I had an absolutely marvelous experience last week. I have a show of my girlhood and womanhood prints up at Memphis Theological Seminary, and I was invited to give a lunchtime convocation and conversation on women, their bodies, and gender roles in the church. It was powerful to me to grow up in a church with a woman in the pulpit, Louise Lawson Johnson, who has been a huge influence on both my faith and my art career. She not only modeled a woman with full agency leading worship (essential for me at any church I might attend), but she enlisted me to illustrate a national Bible study of Revelation for the Presbyterian Church U.S.A., my first major illustration job.
My womanhood series celebrates women with full agency in several venues, clerical, sexual, and, more traditionally but important to many women, parental.
Matt Matthews, a teacher there and also a photographer whose work I admire greatly, gave me a touching introduction and kicked things off talking about the images of girlhood that Barbie locks us into and suggested that my girlhood prints in the same series offered alternative roles for girls, emphasizing imagination and delight and confidence.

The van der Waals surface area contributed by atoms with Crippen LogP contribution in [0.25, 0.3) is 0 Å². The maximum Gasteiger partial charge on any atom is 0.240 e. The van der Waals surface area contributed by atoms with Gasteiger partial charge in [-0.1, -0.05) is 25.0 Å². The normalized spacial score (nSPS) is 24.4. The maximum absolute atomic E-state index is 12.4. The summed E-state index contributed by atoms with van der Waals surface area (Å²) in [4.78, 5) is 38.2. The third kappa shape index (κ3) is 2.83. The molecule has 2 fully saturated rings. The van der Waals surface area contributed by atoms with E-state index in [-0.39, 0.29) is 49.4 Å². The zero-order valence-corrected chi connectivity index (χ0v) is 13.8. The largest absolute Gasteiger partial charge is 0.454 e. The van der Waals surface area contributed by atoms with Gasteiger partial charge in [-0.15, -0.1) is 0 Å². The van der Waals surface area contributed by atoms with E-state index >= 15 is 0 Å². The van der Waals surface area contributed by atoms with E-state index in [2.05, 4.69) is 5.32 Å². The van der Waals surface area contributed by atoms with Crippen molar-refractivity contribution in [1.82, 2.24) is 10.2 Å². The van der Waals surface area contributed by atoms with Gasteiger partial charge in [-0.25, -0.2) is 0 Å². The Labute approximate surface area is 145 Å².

I ended the slide show with a temporary mural I had done for Idlewild Presbyterian when I was artist-in-residence there. One of our huge doors went out for repair, and I painted on the plywood replacement that graced the hall for a few months. I painted a vision of God as a nursing mother, based on Isaiah 66. God speaking to Jerusalem says, "Behold, I will extend prosperity to her like a river, and the wealth of nations like an overflowing stream; you shall suck, you shall be carried upon her hip, and dandled upon her knees. As one whom a mother comforts, so I will comfort you."
The room was full of students who showed up for an arts conversation on their lunch hour. They had powerful comments, questions, and personal experiences to share. I was honored to be able to talk about a range of subjects with such engaged and interesting people.
They were especially excited about the image of God as a nurturing mother. One man told me it was liberating to him as a man, which was beautiful to hear from my female end of things. A number of people stayed after to talk more, two students had emailed me before I even made it home, and four theology students with student loans and tuition payments were moved enough by the art to buy a print. It was an amazing day, and I felt so honored to be a part of a conversation like that. I'm still thinking about it a week or more later. And I think I need to do a new print of Isaiah 66, seeing how much the text spoke to people. The plywood door was such a temporary piece of work. I'd really like to revisit that idea in my newer medium. I'm grateful for the room of people who came and shared those ideas with me and sent me home inspired and excited all over again about the work I'm lucky enough to do.
Martha Kelly is an artist and illustrator who lives and works in Memphis, Tennessee.
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